The “Magic” behind Data Binding (Part 1)

Logo Data BindIf you read my introduction post last week, you already know that I’m quite into Data Binding at the moment, as I just published a Data Bind asset on the Unity3D Asset store.

After reading through the documentation I wrote for the asset, my co-founder Nick suggested to add an article what goes on behind the scenes. This also sounded like a good idea for a blog post, so I’ll just be lazy and combine those with this dev blog post 🙂

The article will be quite technical, but I hope you can follow anyway. If you have any questions, just put a comment below the post, I’m happy to answer it!

An interface between logic and presentation

The main idea about data binding is to separate the logic/model/data from the view/presentation/UI. A goal which leads to a solid software architecture is to make sure that your game can be played completely without any visualization which has several advantages:

  • Running unit tests easily on the command line (e.g. on the build server)
  • Changing the presentation side without much risk to break your game
  • If you plan a multiplayer part, you’ll need this separation anyway for a dedicated server

To get those advantages, data binding provides a clean interface between your logic and presentation side of the game. The interface manages the communication between the two sides, which requires:

  1. Logic provides data for the presentation side and informs it when the data changes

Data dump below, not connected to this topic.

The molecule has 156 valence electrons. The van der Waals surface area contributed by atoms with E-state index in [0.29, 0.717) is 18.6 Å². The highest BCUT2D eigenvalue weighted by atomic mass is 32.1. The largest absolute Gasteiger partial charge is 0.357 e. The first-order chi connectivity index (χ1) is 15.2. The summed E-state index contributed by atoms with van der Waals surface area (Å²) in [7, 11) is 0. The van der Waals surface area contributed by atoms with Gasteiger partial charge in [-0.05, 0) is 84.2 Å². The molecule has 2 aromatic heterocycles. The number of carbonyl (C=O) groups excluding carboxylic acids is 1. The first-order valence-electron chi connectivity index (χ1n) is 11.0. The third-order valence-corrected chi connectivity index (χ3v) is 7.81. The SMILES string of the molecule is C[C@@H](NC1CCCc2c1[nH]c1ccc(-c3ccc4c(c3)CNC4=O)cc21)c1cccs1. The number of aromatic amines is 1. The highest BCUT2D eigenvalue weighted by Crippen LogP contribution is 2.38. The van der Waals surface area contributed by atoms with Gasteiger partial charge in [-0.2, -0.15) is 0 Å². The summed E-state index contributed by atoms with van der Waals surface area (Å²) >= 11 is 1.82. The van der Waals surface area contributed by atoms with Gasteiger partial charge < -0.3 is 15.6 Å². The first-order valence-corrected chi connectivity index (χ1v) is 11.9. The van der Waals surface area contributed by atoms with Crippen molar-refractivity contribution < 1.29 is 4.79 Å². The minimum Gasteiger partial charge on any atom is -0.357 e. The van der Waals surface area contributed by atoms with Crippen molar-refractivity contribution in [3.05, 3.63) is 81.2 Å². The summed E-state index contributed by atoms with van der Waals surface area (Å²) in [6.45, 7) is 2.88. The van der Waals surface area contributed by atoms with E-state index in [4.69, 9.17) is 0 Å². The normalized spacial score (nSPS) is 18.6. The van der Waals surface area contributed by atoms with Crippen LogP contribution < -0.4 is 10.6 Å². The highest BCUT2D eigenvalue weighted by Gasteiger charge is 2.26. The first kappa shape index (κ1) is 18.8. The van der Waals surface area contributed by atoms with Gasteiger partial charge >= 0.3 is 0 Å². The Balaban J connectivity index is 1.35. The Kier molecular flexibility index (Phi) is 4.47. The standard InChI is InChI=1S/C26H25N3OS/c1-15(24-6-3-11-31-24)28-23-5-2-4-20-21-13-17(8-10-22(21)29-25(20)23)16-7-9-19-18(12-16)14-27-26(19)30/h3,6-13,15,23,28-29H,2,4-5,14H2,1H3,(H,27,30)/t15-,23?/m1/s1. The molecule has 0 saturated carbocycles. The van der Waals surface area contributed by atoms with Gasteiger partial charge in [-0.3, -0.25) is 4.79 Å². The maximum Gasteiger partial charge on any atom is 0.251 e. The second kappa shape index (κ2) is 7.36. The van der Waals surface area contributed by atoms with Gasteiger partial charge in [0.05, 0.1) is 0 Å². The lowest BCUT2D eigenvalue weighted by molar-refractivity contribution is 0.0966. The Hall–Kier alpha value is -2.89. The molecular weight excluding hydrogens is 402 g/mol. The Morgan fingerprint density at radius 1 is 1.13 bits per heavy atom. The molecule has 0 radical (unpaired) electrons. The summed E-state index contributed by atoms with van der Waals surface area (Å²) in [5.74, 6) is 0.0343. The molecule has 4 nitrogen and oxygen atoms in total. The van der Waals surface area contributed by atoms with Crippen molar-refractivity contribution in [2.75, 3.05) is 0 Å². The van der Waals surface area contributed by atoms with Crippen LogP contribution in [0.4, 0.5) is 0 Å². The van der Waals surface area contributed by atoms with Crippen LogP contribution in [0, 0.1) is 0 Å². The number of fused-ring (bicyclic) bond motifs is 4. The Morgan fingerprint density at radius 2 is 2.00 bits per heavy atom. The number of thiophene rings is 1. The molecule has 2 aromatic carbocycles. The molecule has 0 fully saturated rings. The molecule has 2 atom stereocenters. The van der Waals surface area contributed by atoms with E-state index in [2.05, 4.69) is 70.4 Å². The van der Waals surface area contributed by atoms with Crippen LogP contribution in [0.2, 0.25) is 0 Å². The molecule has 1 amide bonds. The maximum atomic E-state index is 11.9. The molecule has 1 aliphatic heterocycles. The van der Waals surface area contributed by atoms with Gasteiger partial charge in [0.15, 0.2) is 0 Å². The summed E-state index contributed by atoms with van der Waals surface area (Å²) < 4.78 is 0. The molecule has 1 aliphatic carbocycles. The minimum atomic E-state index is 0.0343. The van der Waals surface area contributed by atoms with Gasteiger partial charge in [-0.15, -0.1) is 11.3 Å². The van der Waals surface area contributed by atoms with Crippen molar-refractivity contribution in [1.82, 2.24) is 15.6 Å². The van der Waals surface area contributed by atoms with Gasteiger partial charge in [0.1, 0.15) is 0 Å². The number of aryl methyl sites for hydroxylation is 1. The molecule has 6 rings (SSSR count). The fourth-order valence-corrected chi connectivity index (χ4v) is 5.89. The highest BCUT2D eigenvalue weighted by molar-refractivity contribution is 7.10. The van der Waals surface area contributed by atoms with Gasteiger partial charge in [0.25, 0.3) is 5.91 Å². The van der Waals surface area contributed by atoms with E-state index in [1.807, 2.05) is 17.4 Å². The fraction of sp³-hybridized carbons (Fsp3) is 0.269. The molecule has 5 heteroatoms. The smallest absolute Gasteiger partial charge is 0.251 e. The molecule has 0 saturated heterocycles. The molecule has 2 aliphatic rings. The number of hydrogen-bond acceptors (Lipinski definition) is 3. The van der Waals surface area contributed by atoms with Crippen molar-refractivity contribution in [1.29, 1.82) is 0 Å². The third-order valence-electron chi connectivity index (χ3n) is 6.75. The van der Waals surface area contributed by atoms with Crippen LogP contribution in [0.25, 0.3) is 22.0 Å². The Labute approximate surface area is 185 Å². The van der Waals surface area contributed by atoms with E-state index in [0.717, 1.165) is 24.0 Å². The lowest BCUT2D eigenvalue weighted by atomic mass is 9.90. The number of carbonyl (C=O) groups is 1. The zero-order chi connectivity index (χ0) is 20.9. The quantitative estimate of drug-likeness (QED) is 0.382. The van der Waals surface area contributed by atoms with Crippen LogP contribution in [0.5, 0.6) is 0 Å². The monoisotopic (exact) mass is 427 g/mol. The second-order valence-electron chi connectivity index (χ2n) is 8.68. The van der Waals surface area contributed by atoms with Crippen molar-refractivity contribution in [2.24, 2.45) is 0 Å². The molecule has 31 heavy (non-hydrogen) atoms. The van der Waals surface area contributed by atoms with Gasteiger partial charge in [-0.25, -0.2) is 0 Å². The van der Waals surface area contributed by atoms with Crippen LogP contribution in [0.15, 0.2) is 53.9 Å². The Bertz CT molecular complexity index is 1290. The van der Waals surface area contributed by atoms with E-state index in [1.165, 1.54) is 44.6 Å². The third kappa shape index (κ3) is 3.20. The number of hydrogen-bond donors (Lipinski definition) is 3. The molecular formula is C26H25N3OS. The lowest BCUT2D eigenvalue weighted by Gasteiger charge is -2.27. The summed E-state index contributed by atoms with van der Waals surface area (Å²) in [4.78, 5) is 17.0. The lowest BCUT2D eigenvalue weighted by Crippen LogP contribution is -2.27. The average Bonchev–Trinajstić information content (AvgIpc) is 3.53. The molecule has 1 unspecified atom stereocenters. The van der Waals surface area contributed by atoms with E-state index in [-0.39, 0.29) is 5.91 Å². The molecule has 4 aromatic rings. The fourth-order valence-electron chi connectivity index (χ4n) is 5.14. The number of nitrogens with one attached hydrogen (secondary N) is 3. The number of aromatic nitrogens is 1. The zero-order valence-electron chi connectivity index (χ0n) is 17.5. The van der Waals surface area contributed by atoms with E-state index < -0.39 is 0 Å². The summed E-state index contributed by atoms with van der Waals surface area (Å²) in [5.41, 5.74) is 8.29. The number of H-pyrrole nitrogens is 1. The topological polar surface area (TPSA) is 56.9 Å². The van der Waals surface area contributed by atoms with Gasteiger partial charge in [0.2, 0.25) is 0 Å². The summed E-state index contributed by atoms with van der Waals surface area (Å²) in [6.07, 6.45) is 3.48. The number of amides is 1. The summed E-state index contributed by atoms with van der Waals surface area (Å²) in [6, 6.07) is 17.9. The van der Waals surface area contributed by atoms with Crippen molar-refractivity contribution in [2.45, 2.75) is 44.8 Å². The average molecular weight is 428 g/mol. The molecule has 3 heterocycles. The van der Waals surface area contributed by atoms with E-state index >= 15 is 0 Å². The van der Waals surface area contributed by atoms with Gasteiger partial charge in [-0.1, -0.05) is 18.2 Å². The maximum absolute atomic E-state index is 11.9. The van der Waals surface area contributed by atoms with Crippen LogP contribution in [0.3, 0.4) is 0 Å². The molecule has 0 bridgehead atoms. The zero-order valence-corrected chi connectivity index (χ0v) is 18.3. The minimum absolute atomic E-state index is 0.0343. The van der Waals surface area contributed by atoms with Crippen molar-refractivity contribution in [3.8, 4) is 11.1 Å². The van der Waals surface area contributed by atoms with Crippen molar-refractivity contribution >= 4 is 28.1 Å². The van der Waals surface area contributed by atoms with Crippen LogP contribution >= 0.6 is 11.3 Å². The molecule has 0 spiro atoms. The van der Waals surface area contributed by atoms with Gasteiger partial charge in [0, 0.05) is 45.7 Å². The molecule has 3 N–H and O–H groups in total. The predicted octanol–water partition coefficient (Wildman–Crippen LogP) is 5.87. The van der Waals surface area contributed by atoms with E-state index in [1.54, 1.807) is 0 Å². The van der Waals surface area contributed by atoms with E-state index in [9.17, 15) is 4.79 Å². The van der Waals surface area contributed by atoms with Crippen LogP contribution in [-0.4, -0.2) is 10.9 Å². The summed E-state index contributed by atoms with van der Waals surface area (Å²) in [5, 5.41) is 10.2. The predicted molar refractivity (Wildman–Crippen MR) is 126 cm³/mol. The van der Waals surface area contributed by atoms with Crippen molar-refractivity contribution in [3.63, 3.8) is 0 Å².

2. Presentation side may need to change data values
  3. Presentation has to have the possibility to send commands to the logic side, mainly player input
Data Bind Interface
Data Bind Interface to connect presentation and logic

Let’s see now how Data Bind for Unity implements those requirements.

Contexts and data properties

The first requirement demands a way that the presentation side can get data from the logic side. What would you visualize otherwise? In addition it also has to tell the presentation side when a data value changed.

Furthermore the presentation side needs to have a way to change the data on the logic side, e.g. the volume of the music in the option menu.

The requirements are fulfilled by the classes

and

Data Property

The property class is not much more than a wrapper around a data value. This way the data property knows when the data value changed and can inform its listeners:

As you can see, the “magic” behind this class is minimal at most.

Data Context: Setup

The data context isn’t much more than a collection of this data properties and it defines the data which the logic makes available for the presentation.

Now to keep the internals as capsuled as possible, the recommended way of defining a data property is like this:

From the outside the class looks like a simple data holder and as a user there is really not much more to know about it to make use of the asset. But the goal of this dev post is to give you some insights about what happens behind the scenes, so have a look at the base class Context, the driving force behind the whole asset.

Data Context: Using a data value

The base class Context has only three public methods which are used from the presentation side to access the data the context provides:

  • object RegisterListener(string path, Action<object> onValueChanged)
  • void RemoveListener(string path, Action<object> onValueChanged)
  • void SetValue(string path, object value)

The methods are quite self-explaining: RegisterListener / RemoveListener  let’s you add/remove a callback for when the data at the specified path changed. SetValue  changes the data value at the specified path.